Nigeria’s jihadist group Boko Haram has forced nearly one million children to flee their homes and killed hundreds more, according to a new UN report.
“More than 1.5 million people have fled their homes due to the violence. This includes 1.2 million displaced inside Nigeria and around 200,000 who have crossed into neighboring Cameroon, Chad and Niger after their villages were attacked or threatened,” reports the UN Children’s Fund (UNICEF). “The number of children forced from their homes has more than doubled in the past year, reaching 800,000 children.”
That means that children make up more than half of the estimated 1.5 million who have been forced to flee their home.
“The vast majority of the displaced [children]– more than 880,000 – are staying with host communities with little access to humanitarian support, putting additional strains on already stretched health, education and social services,” adds the report.
Nigerian security forces and armed civilian groups have been combating Boko Haram terrorists in northeast Nigeria, a conflict that has escalated into a humanitarian crisis.
Boko Haram is deliberately targeting children, subjecting them to “extreme violence – from sexual abuse and forced marriage to kidnappings and brutal killings,” declares UNICEF.
“Children have also become weapons, made to fight alongside armed groups and at times used as human bombs, including a case of young girl sent to her death with a bomb strapped to her chest in Maiduguri,” it adds.
According to the UN, at least 15,000 people have been killed since 2009 as a result of Boko Haram-related violence.
More than 7,300 were killed in 2014 alone and so far this year at least 1,000 civilians have fallen victim to the jihadist group’s brutality.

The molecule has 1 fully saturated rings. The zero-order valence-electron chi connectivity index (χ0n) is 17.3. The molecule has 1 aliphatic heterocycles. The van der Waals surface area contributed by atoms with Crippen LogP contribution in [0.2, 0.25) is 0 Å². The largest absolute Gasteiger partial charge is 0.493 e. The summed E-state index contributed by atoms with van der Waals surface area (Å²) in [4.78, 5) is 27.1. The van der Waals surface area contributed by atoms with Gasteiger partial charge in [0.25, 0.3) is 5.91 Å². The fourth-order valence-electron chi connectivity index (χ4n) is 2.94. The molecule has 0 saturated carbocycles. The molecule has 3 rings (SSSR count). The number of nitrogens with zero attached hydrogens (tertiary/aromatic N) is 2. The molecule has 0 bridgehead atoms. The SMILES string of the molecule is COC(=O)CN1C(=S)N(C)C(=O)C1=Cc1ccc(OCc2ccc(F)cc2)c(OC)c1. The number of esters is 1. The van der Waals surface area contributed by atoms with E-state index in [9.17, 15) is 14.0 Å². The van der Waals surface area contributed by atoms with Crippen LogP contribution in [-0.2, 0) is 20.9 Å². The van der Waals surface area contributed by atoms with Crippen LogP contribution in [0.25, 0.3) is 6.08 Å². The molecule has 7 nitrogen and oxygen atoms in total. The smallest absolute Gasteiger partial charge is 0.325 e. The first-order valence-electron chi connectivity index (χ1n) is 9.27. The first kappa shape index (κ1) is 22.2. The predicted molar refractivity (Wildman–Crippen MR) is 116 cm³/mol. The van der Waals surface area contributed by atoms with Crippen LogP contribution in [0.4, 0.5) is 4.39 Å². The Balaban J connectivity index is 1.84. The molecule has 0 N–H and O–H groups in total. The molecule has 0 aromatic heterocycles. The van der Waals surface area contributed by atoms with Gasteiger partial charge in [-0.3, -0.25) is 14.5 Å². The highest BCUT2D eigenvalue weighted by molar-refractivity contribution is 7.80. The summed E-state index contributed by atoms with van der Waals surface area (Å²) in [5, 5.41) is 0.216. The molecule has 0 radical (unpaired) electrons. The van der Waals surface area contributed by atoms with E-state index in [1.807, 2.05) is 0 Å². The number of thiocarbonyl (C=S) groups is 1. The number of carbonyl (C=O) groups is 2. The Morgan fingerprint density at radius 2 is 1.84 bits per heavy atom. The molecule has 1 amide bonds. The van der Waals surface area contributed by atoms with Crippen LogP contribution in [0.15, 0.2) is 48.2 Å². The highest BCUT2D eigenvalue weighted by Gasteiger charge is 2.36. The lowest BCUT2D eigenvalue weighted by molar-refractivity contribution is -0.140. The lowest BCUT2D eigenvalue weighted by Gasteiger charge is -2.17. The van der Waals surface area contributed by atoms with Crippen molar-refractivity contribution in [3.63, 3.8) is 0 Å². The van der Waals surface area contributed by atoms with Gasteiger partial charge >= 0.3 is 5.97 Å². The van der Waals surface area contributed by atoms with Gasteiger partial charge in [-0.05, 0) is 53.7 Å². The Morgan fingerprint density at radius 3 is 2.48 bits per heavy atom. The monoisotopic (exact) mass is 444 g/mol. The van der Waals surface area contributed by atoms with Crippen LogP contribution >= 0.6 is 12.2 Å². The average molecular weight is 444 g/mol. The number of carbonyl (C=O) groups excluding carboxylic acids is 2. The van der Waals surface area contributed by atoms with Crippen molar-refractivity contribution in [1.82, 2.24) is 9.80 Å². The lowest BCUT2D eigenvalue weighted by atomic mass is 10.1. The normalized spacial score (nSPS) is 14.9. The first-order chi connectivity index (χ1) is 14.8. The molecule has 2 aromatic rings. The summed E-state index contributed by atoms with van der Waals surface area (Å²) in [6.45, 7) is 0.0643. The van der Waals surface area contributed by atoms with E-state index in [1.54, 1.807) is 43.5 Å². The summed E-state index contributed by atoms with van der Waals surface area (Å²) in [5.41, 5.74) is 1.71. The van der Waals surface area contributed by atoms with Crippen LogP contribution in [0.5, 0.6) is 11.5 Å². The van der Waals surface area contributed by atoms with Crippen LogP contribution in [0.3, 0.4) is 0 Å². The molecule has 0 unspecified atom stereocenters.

“Countless numbers of children, women and men have been abducted, abused and forcibly recruited, and women and girls have been targeted for particularly horrific abuse, including sexual enslavement,” mentions the UN report. “Villages and towns have been looted and destroyed. Schools have been attacked. The conflict is exacting a heavy toll on children, affecting not just their well-being and their safety but also their access to basic health, education and social services.”
The report reveals that the number of children absent from primary school in Nigeria has increased to 10.5 million, the highest figure in the world, from 8 million in 2007.
Boko Haram has severely damaged more than 300 schools, killing at least 314 students and 196 teachers in the period between January 2012 and December 2014, says UNICEF.
The name for the Nigeria-based Islamic extremist group, Boko Haram, means “Western education is forbidden” or sinful.
UNICEF released the report, titled “Missing Childhoods” ahead of the one year anniversary of the mass kidnappings of nearly 300 schoolgirls from Chibok on the night of April 14-15, 2014.
Although dozens have escaped, 219 girls remain missing.
Boko Haram has pledged allegiance to its brutal counterpart the Islamic State (ISIS/ISIL). ISIS has accepted the pledge.
Follow Edwin Mora on Twitter: @EdwinMora83.